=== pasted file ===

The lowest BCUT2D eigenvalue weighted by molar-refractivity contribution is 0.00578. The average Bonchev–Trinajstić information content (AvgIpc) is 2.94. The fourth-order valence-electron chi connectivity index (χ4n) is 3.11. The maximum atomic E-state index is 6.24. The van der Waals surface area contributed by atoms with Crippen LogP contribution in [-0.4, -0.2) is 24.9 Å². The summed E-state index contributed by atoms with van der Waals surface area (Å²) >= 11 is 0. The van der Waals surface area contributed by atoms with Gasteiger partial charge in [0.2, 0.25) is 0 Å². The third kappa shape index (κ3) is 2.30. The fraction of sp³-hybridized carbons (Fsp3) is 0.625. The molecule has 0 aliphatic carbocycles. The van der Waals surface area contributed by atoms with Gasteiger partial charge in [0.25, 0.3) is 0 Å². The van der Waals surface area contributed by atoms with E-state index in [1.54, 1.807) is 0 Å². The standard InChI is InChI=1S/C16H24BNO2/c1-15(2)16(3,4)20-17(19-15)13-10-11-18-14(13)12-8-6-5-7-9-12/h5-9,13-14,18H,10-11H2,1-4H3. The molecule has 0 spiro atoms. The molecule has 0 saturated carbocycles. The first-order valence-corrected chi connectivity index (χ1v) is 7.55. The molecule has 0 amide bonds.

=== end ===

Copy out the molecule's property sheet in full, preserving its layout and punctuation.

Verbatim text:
The lowest BCUT2D eigenvalue weighted by molar-refractivity contribution is 0.00578. The average Bonchev–Trinajstić information content (AvgIpc) is 2.94. The fourth-order valence-electron chi connectivity index (χ4n) is 3.11. The maximum atomic E-state index is 6.24. The van der Waals surface area contributed by atoms with Crippen LogP contribution in [-0.4, -0.2) is 24.9 Å². The summed E-state index contributed by atoms with van der Waals surface area (Å²) >= 11 is 0. The van der Waals surface area contributed by atoms with Gasteiger partial charge in [0.2, 0.25) is 0 Å². The third kappa shape index (κ3) is 2.30. The fraction of sp³-hybridized carbons (Fsp3) is 0.625. The molecule has 0 aliphatic carbocycles. The van der Waals surface area contributed by atoms with Gasteiger partial charge in [0.25, 0.3) is 0 Å². The van der Waals surface area contributed by atoms with E-state index in [1.54, 1.807) is 0 Å². The standard InChI is InChI=1S/C16H24BNO2/c1-15(2)16(3,4)20-17(19-15)13-10-11-18-14(13)12-8-6-5-7-9-12/h5-9,13-14,18H,10-11H2,1-4H3. The molecule has 0 spiro atoms. The molecule has 0 saturated carbocycles. The first-order valence-corrected chi connectivity index (χ1v) is 7.55. The molecule has 0 amide bonds.